For decades, relations between Syria and Iran have been close. And for several years now there has been a railway connection between the capitals of the two countries. Manuela Römer took the sixty-hour journey from Tehran to Aleppo in Northern Syria
One searches in vain at Tehran main station for a ticket window where one can buy a train ticket for Syria. Tickets for Syria can only be bought at travel agencies.
But there are other things to discover instead – for example there's a place in the main station hall where you can recharge your mobile phone while you're waiting for a train. Just plug your phone into one of the eight sockets on a small shelf on the wall. You can leave it there unattended while you do something else, and pick it up later.
The check-in is like at an airport. We have to be there three hours early – it says so on the ticket. Many of the passengers have voluminous suitcases, and it's clear that the time is needed for checking in and loading up. Thirty kilograms are allowed in the Syrian railway baggage car – otherwise you have to pay extra.
A thirty-seven-year-old trader from the West Iranian town of Ahwaz, where many Arab Iranians live, tries to divide up her baggage among the tourists. She'll be selling Palestinian head scarves in Syria and she doesn't want too much of her profit to go into paying extra charges for excess baggage.
Strange music and the noise of squealing tyres
Once we are through passport control and we have checked in our baggage, a railway official greets us in full panoply, wearing a uniform with a gold fringed sash. In the train itself, there are even video screens in the modern sleeping compartments.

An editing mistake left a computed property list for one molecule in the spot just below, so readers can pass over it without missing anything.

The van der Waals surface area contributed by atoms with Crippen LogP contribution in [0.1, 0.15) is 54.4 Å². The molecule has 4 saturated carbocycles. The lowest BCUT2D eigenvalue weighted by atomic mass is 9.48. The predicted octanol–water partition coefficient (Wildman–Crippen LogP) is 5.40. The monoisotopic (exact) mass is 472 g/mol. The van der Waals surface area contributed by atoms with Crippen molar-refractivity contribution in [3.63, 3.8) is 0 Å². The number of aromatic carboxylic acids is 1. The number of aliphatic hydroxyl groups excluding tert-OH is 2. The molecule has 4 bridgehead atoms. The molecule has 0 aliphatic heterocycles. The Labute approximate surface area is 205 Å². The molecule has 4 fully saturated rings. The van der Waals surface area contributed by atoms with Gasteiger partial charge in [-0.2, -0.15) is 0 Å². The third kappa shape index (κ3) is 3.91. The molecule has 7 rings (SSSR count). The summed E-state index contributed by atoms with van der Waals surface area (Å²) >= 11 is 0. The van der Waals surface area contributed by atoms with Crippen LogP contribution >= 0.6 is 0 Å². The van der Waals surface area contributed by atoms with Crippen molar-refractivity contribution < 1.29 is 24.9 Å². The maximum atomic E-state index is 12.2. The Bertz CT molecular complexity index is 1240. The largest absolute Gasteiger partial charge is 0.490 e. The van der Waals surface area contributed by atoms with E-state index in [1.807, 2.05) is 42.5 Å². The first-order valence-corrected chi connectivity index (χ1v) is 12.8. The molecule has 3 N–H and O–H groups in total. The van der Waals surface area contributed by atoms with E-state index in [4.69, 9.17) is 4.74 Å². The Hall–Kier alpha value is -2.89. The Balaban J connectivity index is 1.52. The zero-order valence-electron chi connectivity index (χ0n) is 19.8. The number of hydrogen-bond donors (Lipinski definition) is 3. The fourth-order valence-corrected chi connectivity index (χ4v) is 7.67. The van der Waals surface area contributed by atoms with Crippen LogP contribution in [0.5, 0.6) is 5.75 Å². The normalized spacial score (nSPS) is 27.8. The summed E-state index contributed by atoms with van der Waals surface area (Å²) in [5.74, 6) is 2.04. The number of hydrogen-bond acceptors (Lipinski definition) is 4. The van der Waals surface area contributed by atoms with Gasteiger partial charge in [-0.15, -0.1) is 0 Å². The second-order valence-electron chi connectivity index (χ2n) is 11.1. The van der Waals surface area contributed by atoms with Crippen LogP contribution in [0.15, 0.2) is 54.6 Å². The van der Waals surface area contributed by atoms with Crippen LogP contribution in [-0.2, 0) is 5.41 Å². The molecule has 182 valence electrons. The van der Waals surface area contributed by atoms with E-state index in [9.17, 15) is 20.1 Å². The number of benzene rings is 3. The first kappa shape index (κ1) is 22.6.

The train leaves almost on time at 8:30 pm. There's strange music and the noise of squealing tyres in the toilets. Evidently the film soundtrack is fed through to the toilets, so the passengers don't miss anything.
The restaurant car offers dinner à la carte, although there's a set menu for those who have booked their ticket including meals. That's what a welder from the southern town of Shiraz tells us. This evening there's chicken with rice.
A trip to Azeri country
Next morning we reach Tabriz, the provincial capital of East Azerbaijan. What is there to do during the two-hour stop at a station in the icy north of the country?
My companion and I decide to go on a city tour by taxi. Our trip turns out to be an endless drive along a dead straight shopping street, later named after the omnipresent Imam Khomeini.
An hour later we return to the station, only to find the train has gone. The station master, Mr Suleiman, doesn't let that worry him. He calls for some Jahan tea: "This here tastes better than what you get on the train," he says.
During the day, it's Mr Suleiman's job to know the arrival and departure times of all the trains that are listed in his computer. In the evening the station master teaches English lyric poetry at the University of Tabriz.
He goes into raptures about Goethe's Faust, which of course he's read in English. In the end he organises us a taxi. With luck it'll catch up with the train at the last station before the border.
"Welcome to Turkey"
We go through the border control in the town of Salmas, which is sunk in snow and thick fog, in time for the train. Our rescuer demands the equivalent of 15 euros for the 120 kilometres. That's a fifth of the price for the whole train journey from Tehran to Damascus.